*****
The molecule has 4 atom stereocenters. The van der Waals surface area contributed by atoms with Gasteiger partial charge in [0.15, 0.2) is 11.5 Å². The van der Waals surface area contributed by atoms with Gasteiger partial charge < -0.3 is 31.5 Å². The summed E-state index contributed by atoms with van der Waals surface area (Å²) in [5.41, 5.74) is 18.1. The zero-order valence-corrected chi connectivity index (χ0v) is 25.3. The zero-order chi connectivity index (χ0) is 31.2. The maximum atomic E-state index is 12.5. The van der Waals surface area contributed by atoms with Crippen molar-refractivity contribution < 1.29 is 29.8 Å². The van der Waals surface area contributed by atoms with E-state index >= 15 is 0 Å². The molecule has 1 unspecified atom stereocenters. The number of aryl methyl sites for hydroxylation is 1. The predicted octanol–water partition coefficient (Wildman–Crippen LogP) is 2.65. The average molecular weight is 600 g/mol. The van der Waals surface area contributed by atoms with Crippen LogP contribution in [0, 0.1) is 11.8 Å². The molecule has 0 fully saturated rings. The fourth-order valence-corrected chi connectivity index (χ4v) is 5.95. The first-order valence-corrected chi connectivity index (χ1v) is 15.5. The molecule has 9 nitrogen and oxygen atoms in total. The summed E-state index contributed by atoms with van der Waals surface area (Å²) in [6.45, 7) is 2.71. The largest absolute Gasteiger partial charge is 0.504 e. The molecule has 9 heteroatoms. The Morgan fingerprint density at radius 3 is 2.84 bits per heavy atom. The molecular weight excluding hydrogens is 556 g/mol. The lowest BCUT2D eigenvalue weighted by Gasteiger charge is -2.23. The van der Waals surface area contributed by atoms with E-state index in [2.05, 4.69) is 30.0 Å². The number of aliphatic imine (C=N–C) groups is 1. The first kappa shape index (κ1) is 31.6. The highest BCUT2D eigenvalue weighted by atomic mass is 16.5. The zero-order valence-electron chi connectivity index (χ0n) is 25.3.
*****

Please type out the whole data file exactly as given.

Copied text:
The molecule has 4 atom stereocenters. The van der Waals surface area contributed by atoms with Gasteiger partial charge in [0.15, 0.2) is 11.5 Å². The van der Waals surface area contributed by atoms with Gasteiger partial charge < -0.3 is 31.5 Å². The summed E-state index contributed by atoms with van der Waals surface area (Å²) in [5.41, 5.74) is 18.1. The zero-order valence-corrected chi connectivity index (χ0v) is 25.3. The zero-order chi connectivity index (χ0) is 31.2. The maximum atomic E-state index is 12.5. The van der Waals surface area contributed by atoms with Crippen molar-refractivity contribution < 1.29 is 29.8 Å². The van der Waals surface area contributed by atoms with E-state index >= 15 is 0 Å². The molecule has 1 unspecified atom stereocenters. The number of aryl methyl sites for hydroxylation is 1. The predicted octanol–water partition coefficient (Wildman–Crippen LogP) is 2.65. The average molecular weight is 600 g/mol. The van der Waals surface area contributed by atoms with Crippen LogP contribution in [0, 0.1) is 11.8 Å². The molecule has 0 fully saturated rings. The fourth-order valence-corrected chi connectivity index (χ4v) is 5.95. The first-order valence-corrected chi connectivity index (χ1v) is 15.5. The molecule has 9 nitrogen and oxygen atoms in total. The summed E-state index contributed by atoms with van der Waals surface area (Å²) in [6.45, 7) is 2.71. The largest absolute Gasteiger partial charge is 0.504 e. The molecule has 9 heteroatoms. The Morgan fingerprint density at radius 3 is 2.84 bits per heavy atom. The molecular weight excluding hydrogens is 556 g/mol. The lowest BCUT2D eigenvalue weighted by Gasteiger charge is -2.23. The van der Waals surface area contributed by atoms with E-state index in [2.05, 4.69) is 30.0 Å². The number of aliphatic imine (C=N–C) groups is 1. The first kappa shape index (κ1) is 31.6. The highest BCUT2D eigenvalue weighted by atomic mass is 16.5. The zero-order valence-electron chi connectivity index (χ0n) is 25.3.